In recent years, and especially during the pandemic, museum workers have drawn attention to pay disparities across their institutions. A recent survey conducted by the Association of Art Museum Directors found that salaries for the highest-ranking museum officials actually saw an uptick in 2020. And while nonprofits are obligated to disclose financial information to the public, via documents such as 990 forms, pay opacity remains a problem — particularly in organizations employing high-earning executives with cushy compensation packages.
“The declarations of nonprofit leaders taking either compensation or bonus cuts during the COVID-19 pandemic have been difficult to fact-check because ‘compensation’ covers so much outside of the realm of regular folks’ understanding,” Agata Pelka, a former employee at several nonprofits, told Hyperallergic.
“The illusion of transparency on 990s is frustrating because their disclosure is supposed to allow the public to hold nonprofits accountable for the tax break they receive and is the only tool employees have to hold leadership accountable for vague promises made regarding leadership compensation,” Pelka added.
For some employees who faced layoffs, furloughs, pay cuts, and an increased workload during the pandemic, it doesn’t matter much how institutions slice and dice the numbers — wealth concentration at the top is jarring, regardless of whether the money is paid out now or later, or considered base salary or something else.
“When Armstrong and other members of leadership spent so much time telling us we’re all in this together, everyone is taking a bit of a hit for the good of the museum, and then he’s padding his pockets, even if it’s with deferred payments, it points to a big problem,” said a member of A Better Guggenheim. “If a mid-level employee took a $5k pay cut, they wouldn’t be receiving that $5k back in the future.”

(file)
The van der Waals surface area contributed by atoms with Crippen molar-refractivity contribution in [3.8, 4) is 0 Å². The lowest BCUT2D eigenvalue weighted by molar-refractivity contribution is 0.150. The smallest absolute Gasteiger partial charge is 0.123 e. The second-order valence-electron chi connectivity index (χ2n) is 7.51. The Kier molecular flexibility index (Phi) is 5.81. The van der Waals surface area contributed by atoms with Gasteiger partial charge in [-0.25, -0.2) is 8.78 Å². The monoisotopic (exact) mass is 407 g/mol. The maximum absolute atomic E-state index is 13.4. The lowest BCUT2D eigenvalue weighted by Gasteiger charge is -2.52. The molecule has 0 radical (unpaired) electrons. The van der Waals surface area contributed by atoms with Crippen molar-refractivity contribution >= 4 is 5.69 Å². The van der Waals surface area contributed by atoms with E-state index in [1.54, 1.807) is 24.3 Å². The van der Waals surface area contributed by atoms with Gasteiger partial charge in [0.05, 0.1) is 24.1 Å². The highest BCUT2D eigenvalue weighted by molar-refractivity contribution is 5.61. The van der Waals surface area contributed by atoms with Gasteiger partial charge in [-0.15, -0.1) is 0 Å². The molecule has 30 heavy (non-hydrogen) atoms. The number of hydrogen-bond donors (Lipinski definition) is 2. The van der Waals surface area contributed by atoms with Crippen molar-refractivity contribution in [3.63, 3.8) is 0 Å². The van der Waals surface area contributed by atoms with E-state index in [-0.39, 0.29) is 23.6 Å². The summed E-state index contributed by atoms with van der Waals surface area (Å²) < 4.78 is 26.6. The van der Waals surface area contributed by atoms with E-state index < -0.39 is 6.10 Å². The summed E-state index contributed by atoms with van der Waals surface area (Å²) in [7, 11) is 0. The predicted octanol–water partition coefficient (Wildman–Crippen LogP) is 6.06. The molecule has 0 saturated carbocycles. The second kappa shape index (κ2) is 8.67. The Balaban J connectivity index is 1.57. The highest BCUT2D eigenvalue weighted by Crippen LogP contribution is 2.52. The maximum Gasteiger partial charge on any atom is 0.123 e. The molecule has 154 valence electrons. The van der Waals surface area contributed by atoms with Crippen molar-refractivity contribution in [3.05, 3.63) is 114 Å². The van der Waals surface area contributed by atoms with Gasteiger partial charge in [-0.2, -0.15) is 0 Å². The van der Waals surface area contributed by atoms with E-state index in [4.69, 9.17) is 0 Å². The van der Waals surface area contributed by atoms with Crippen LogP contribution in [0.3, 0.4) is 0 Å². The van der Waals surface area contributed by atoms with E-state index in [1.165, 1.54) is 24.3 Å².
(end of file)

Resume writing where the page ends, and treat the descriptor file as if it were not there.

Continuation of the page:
Last year, after the Guggenheim announced the 25% reductions, A Better Guggenheim suggested that Armstrong take a larger pay cut “instead of continuing to target the museum’s most vulnerable staff.”
Amid market uncertainty as COVID-19 spread worldwide last year, many museums projected deep losses in their endowments, funds that yield investment income. Armstrong and other institutional leaders cited an endowment decline among other financial deficits, such as the loss of admissions revenue, when explaining the decision to let go of staff.
But the Guggenheim’s 990 reveals another perhaps surprising finding: the museum’s year-end endowment balance rose substantially, from $102,669,105 in 2019 to $130,634,540 in 2020. Net investment earnings totaled $18.6 million, up from $10.9 the previous year. The climb may reflect the stock market’s astonishing performance during a year in which millions fell into poverty.
The Guggenheim also received a $5,938,000 loan from the federal government’s Payment Protection Program (PPP), which may be the highest loan amount received by an art museum in New York City (closely followed by the Whitney Museum of American Art, which received a $5,592,822 PPP loan, as reported by ProPublica.) For context, the Guggenheim’s operating expenses in 2020 totaled $53.3 million, according to the museum’s audited financial statements.
The Guggenheim Union, which represents 22 full-time employees and 145 on-call staff at the museum, hopes any gains made in the last year — and leaders’ rising compensation — mean better outcomes for all workers.
“We spent months during negotiations with management listening to them complain that the institution was destitute,” the union told Hyperallergic. “That has obviously changed and we are really excited for our next negotiation over wages and benefits.”
Editor’s note 12/20/21: A previous version of this article cited the Guggenheim Museum’s annual operating budget as $60 million, per a 2020 interview with Director Richard Armstrong. The article has been updated to include total operating expenses from the museum’s most recent audited financial statements.